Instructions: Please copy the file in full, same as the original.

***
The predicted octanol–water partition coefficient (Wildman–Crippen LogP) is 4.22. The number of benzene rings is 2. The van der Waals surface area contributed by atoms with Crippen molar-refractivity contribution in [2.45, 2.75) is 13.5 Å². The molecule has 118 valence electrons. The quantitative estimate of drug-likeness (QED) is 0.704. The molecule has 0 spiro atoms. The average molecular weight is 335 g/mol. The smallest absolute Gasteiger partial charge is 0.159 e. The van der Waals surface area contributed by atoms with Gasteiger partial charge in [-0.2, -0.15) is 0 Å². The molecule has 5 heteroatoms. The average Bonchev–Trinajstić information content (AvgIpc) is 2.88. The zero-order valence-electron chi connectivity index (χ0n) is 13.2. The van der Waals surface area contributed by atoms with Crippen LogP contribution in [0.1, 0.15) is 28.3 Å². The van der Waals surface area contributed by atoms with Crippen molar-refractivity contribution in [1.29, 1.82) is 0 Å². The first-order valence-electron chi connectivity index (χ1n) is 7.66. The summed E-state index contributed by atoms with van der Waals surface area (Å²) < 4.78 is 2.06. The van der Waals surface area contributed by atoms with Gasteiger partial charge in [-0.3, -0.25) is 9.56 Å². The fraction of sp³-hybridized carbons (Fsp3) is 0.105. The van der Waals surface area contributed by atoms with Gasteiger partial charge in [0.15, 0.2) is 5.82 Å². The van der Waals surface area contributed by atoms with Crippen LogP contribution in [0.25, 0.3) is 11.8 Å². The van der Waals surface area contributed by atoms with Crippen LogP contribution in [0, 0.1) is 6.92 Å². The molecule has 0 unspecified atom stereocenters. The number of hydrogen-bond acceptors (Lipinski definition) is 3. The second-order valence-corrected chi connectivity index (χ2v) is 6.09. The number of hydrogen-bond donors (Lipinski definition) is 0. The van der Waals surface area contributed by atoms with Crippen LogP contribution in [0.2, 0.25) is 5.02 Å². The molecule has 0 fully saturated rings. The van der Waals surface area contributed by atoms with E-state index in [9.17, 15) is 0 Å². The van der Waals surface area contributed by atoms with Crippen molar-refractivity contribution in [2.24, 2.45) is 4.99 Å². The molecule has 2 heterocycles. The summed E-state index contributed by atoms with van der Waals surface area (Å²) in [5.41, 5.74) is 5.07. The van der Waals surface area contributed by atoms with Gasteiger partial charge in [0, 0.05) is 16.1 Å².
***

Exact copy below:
The predicted octanol–water partition coefficient (Wildman–Crippen LogP) is 4.22. The number of benzene rings is 2. The van der Waals surface area contributed by atoms with Crippen molar-refractivity contribution in [2.45, 2.75) is 13.5 Å². The molecule has 118 valence electrons. The quantitative estimate of drug-likeness (QED) is 0.704. The molecule has 0 spiro atoms. The average molecular weight is 335 g/mol. The smallest absolute Gasteiger partial charge is 0.159 e. The van der Waals surface area contributed by atoms with Gasteiger partial charge in [-0.2, -0.15) is 0 Å². The molecule has 5 heteroatoms. The average Bonchev–Trinajstić information content (AvgIpc) is 2.88. The zero-order valence-electron chi connectivity index (χ0n) is 13.2. The van der Waals surface area contributed by atoms with Crippen LogP contribution in [0.1, 0.15) is 28.3 Å². The van der Waals surface area contributed by atoms with Crippen molar-refractivity contribution in [1.29, 1.82) is 0 Å². The first-order valence-electron chi connectivity index (χ1n) is 7.66. The summed E-state index contributed by atoms with van der Waals surface area (Å²) < 4.78 is 2.06. The van der Waals surface area contributed by atoms with Gasteiger partial charge in [-0.3, -0.25) is 9.56 Å². The fraction of sp³-hybridized carbons (Fsp3) is 0.105. The van der Waals surface area contributed by atoms with Gasteiger partial charge in [0.15, 0.2) is 5.82 Å². The van der Waals surface area contributed by atoms with Crippen LogP contribution in [0.25, 0.3) is 11.8 Å². The van der Waals surface area contributed by atoms with Crippen LogP contribution in [0, 0.1) is 6.92 Å². The molecule has 0 unspecified atom stereocenters. The number of hydrogen-bond acceptors (Lipinski definition) is 3. The second-order valence-corrected chi connectivity index (χ2v) is 6.09. The number of hydrogen-bond donors (Lipinski definition) is 0. The van der Waals surface area contributed by atoms with Crippen LogP contribution in [0.2, 0.25) is 5.02 Å². The molecule has 0 fully saturated rings. The van der Waals surface area contributed by atoms with E-state index in [9.17, 15) is 0 Å². The van der Waals surface area contributed by atoms with Crippen molar-refractivity contribution in [2.24, 2.45) is 4.99 Å². The molecule has 2 heterocycles. The summed E-state index contributed by atoms with van der Waals surface area (Å²) in [5.41, 5.74) is 5.07. The van der Waals surface area contributed by atoms with Gasteiger partial charge in [0, 0.05) is 16.1 Å².